Which offer more security option – Protectli vs Netgate? Can you get faster speed if you use them? Netgate comes with Dual core ARM Cortex-A53 1.2 GHz that delivers near gigabit routing of common home iPerf3 trafﬁc and in excess of 650 Mbps of ﬁrewall throughput. On other side, Protecli comes with Intel Quad Core Celeron J1900, 64 bit, 2.0GHz, 2MB L2 Cache. This Protecli is barebones for maximum customizability. Get more in Protectli vs Netgate Pfsense mini PC comparison.Consumer Reviews is supported by its audience. This website contains Paid Links. As an affiliate, we earn from qualifying purchase. Find more
Table of Contents
Pros & Cons – Protectli vs Netgate Pfsense mini PC
- Compact design
- Preinstalled OS
- Has AES-NI
- Sometime, it gets warm
* Hardware works well.
* Compact package.
* Very flexible switch providing lots of ports (However read the documentation carefully).
* pfSense is a powerful and flexible platform.
* Excellent customer support and documentation.
* The software is proprietary to Netgate. It will not run public distro of pfSense.
* The embedded eMMC flash is slow!
* Only 2 GB RAM
* Snort users: don’t expect to get 1Gb/s throughput. Something more like 300 – 500 Mb/s is probably the limit.
* Runs warm
Specs – Protectli vs Netgate Pfsense mini PC
- Band Protectli
- Product Dimensions 4.5 x 4.3 x 1.5 inches
- Item Dimensions LxWxH 4.5 x 4.3 x 1.5 inches
- Hardware Platform Linux
- Operating System Windows
- Computer Memory Type DDR3 SDRAM
- Flash Memory Size 120 GB
- Item Weight 2.33 pounds
- Color Black
- Processor Brand Intel
- Processor Count 1
- Hard Drive Interface Ethernet_10Base-T
- Batteries 1 CR2 batteries required.
- Dimensions 4.25 x 6.8 x 1.7 inches
- Item Weight 1.89 pounds
- Item model number SG-2100
- Batteries 1 Lithium Metal batteries required. (included)
Compare Protectli vs Netgate Pfsense mini PC
|SG-1100 Security Gateway Appliance with pfSense Plus Software||Netgate Appliance with pfSense Plus Software|
|CPU||Dual Core Cortex-A53 ARM64 SoC @ 1.2GHz||Quad Core Intel Atom C3558 @ 2.2GHz|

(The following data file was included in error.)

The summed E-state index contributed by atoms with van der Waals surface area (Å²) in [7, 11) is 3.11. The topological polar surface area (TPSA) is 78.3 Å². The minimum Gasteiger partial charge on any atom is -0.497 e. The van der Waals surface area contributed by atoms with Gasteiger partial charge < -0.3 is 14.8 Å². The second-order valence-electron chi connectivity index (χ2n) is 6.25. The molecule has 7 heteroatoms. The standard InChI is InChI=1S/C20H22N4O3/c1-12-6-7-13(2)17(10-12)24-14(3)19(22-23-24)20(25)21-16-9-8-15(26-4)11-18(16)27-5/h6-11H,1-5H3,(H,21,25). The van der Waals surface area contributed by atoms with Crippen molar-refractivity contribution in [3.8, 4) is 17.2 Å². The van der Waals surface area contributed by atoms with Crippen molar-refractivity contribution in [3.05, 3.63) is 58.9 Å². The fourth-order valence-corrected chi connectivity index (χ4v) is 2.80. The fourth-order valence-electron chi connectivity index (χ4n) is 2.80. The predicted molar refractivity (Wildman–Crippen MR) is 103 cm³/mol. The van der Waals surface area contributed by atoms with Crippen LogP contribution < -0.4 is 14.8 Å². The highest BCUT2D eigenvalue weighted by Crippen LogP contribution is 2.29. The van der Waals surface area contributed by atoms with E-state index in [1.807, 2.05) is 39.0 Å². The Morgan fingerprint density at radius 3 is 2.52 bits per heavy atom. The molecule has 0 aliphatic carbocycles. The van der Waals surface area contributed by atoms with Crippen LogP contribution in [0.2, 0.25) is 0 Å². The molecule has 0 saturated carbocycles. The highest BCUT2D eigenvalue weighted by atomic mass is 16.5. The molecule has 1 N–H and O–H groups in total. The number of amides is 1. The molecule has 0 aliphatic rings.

|Storage||8 GB eMMC||8 GB eMMC Flash (Upgradable)|
|Memory||1 GB DDR4||4 GB DDR4 2400 MHz DIMM (Upgradable to 16GB)|
|Ports||(3) 1 GbE ports (WAN/LAN/OPT) which share a 1 GbE Marvell switch||(4) GbE RJ45 Intel SoC Integrated MAC; (2) GbE RJ45 Intel i210|
|L3 Forwarding||880 Mbps||3.66 Gbps|
|Firewall (10k ACLs)||656 Mbps||3.65 Gbps|
|IPsec VPN||74.2 Mbps||923 Mbps|
|IPsec encryption standard used||AES-128-CBC + SHA1||AES-128-GCM|
Customer reviews – Protectli vs Netgate Pfsense mini PC
This micro-appliance is very nicely built and packaged. I really like the case design and it looks very professional-grade, finned aluminum with vents and black paint finish.
this router has quality design written all over it; it doesn’t feel flimsy in any way, and even the packaging is impressively high quality.
I tweaked PFsense to near perfect before placing it on the LAN. I went into the actiontec, copied out the WAN MAC, released the WAN IP and shut it down for the last time. I went back to PFsense, emulated the actiontec MAC on the WAN port and connected up the Ethernet cable from my ONT (it was already set for ethernet, never used MOCA). Boom, was able to ping outside. I also had to buy a MOCA to Ethernet bridge for my three set-top boxes. This is all working great, and I’m very happy with the setup!
This little NetGate firewall works well – pfSense isn’t the easiest thing to configure, but it’s not too bad, especially if you have a clue how networks work. It would be challenging for the less technically savvy to configure, though to be fair the defaults are pretty close for most folks who need just one internal interface.
Install from USB stick was very easy, and within the hour I was configured and online.
I got the 4-port unit in anticipation of adding another sub-network for DEV and Test networks, but supply routing in-between. I think this will work nicely with all 4 ports active.
So far, SpeedTest throughput has been in the 700Mb / sec range on Spectrum (Supposed to be 1GB but rate varies in my neighborhood. All inspection filters were active during these tests. More testing on-the-horizon.
I was fortune enough to be upgraded to gigabit fiber at my home. I chose this device specifically because I believed it would be able to accommodate the 940mbit transfer speed that my phone company had promised me. The Netgate SG-3100 was capable of hitting these speeds while it was installed downstream of the Centurylink modem but when I removed the modem from the configuration and connected the Netgate SG-3100 directly to the fiber ONT, my speeds dropped to around 700mbit. This is because the pfsense implementation of PPPoE, which is required to connect with the phone company equipment, is limited by the speed of the CPU.
Three PCs all downloading Final Fantasy XV (two hard wired, one WiFi), an Xbox One X and Xbox One downloading Tom Clancy’s The Division 2 (one hard wired, one WiFi), and four Samsung Tab S6 Lites streaming Avengers: Endgame over Disney+. Max CPU usage was around 40%.
The C3558 has more cores and over double the cache. Increased cache is hard to quantify in terms of benefit, but is usually quite significant. On the other hard, it has a lower clock speed and no turboboost. In the end I’d say these are pretty balanced, especially because IPSec performance AFAIK is going to be limited by the AES-NI blocks within the CPU, which for a given generation is the same for all of the CPUs (if one of these is going to have an edge in AES-NI, I expect it to be the C3558, because it is newer and designed for networking/edge appliances).
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